Many Christian schools in Georgia and across the nation have similar policies, sometimes explicitly written into a pledge that students or their parents must sign when they enroll. At certain schools, a student need not even engage in acts of sexual "impurity"; simply identifying as gay or acting in support of a gay friend can lead to dismissal. "The Academy reserves the right, within its sole discretion, to refuse admission of an applicant and/or to discontinue enrollment of a student . . . participating in, promoting, supporting or condoning pornography, sexual immorality, homosexual activity or bisexual activity; or displaying an inability or resistance to support . . . the qualities and characteristics required of a Biblically based and Christ-like lifestyle," reads the "Academy/Home Partnering Agreement" at Providence Christian in Lilburn, Georgia, a school with religious underpinnings ... "No 'immoral act' or 'identifying statements' concerning fornication, adultery, homosexuality, lesbianism, bisexuality or pornography will be tolerated," warns the Cherokee Christian Schools in Woodstock, Georgia. "Such behavior will constitute grounds for expulsion."
... But since homosexuality is an identity rather than an action, it cuts deeper and is believed to have a greater power to corrupt. Such a "choice" must be rooted out and eradicated. This stance has the potential to have a devastating effect, not just in Georgia (where pastors in Cobb County recently decided to sever their affiliations with the Boy Scouts of America after the organization made the decision to permit the participation of openly gay scouts) but throughout the country, where gay students in many states have faced disapprobation or even expulsion. ...
As religious institutions, these schools have the legal right to uphold and enforce any faith-based belief system they please. ... However, by exploiting recent legislation, Christian schools in Georgia that openly discriminate against gay students have been receiving millions of dollars in diverted public funds as a result of a 2008 law meant to provide funding to help lowincome children transfer to private schools. ...
Georgia, along with 11 other states (Arizona, Pennsylvania, Florida, Rhode Island, Iowa, Indiana, Oklahoma, Virginia, New Hampshire, Louisiana and, most recently, Alabama), has adopted laws – sometimes referred to as "neovouchers" – to grant dollar-for-dollar tax credits to people who donate money to provide children with scholarships to private schools. In theory, such a plan has the potential to help a lot of students, but in practice, especially in deeply religious places like Georgia, it has also meant that millions of dollars have been redirected from public funds to privately run Student Scholarship Organizations, which can then funnel the money to schools with strict anti-gay policies. Because the money goes straight to the SSO and never actually enters the public coffers, it's free and clear of being considered a "public fund" – allowing church and state to technically be kept separate. All of which may sound fishy, but consider this: It's fully legal because the laws make it so. And, as the school-choice movement gains ground, it's certain that other states will soon pass similar legislation.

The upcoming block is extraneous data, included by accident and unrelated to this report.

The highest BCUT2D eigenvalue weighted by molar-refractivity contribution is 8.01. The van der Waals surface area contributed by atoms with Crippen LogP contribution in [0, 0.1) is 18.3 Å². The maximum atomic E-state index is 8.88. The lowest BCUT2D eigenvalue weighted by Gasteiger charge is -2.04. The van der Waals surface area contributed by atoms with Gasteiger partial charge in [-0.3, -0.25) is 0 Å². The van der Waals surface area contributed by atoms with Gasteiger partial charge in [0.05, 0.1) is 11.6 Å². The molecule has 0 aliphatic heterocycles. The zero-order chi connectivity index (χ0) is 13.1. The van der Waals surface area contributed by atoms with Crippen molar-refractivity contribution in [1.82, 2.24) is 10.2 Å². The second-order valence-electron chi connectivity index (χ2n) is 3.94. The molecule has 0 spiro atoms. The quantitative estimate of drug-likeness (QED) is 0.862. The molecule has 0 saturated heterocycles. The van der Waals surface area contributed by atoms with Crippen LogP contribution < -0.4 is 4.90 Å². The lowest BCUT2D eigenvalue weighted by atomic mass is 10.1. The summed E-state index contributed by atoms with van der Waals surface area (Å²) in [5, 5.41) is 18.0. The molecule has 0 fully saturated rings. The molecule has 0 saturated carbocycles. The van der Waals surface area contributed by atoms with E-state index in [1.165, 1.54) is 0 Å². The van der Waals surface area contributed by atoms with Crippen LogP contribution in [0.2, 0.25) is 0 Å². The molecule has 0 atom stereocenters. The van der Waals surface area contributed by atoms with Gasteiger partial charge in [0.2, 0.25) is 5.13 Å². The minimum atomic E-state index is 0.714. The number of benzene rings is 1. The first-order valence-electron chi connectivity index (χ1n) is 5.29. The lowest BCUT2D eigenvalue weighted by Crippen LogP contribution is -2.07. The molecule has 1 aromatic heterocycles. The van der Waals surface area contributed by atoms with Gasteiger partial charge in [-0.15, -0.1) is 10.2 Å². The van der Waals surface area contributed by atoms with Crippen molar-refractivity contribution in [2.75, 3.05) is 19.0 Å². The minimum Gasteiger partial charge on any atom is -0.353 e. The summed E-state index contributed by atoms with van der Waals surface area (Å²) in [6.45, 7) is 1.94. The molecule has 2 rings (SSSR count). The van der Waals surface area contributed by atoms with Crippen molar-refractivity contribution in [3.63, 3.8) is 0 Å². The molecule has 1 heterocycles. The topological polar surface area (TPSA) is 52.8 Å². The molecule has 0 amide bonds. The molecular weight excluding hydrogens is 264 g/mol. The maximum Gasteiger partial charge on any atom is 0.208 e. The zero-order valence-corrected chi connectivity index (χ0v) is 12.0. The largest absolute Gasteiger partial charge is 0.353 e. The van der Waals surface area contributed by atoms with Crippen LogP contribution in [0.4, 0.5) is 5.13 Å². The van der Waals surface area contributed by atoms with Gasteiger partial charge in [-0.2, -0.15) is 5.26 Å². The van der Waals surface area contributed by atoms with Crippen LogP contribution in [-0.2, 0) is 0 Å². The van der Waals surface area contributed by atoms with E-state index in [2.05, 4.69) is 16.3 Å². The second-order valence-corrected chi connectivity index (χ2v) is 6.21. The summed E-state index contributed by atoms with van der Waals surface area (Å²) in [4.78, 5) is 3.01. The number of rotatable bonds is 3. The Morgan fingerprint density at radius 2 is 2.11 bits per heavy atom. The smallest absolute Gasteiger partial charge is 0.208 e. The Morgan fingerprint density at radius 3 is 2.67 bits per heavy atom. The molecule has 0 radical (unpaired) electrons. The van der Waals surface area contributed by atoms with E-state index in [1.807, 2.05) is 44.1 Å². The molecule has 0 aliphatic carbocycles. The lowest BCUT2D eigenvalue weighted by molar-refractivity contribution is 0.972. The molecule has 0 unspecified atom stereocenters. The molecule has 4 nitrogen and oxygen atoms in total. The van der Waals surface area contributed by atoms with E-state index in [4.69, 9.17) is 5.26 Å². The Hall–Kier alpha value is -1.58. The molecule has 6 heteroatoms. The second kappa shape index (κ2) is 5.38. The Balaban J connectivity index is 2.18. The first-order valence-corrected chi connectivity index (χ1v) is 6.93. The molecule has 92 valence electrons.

... Georgia House Bill 1133, which introduced the Qualified Education Expense Tax Credit, is the only SSO legislation in the country that was formulated without requiring organizations to take family income into account when choosing who will receive a scholarship, nor does it keep track of who gets them. A 2011 amendment makes it a criminal offense to disclose who donates SSO money, how much they donate, or which schools receive these donations, making any knowledge about where the money goes so shrouded in mystery that the Society of Professional Journalists awarded HB 1133 the Black Hole Award, for "the most heinous violations of the public's right to know."
Nevertheless, after the law went into effect, more than $230 million in tax credits have been awarded to taxpayers in Georgia who have made SSO donations. And since at least 115 private schools affiliated with SSOs in the state have explicit anti-gay policies or belong to associations that condemn homosexuality, it's clear that much of that money has gone to private schools that consider homosexuality not only a sin but also a perversion from which the rest of their students must be shielded. Meanwhile, two of the seven agencies that grant private schools accreditation promote an anti-gay sentiment.
The Hidden War Against Gay Teens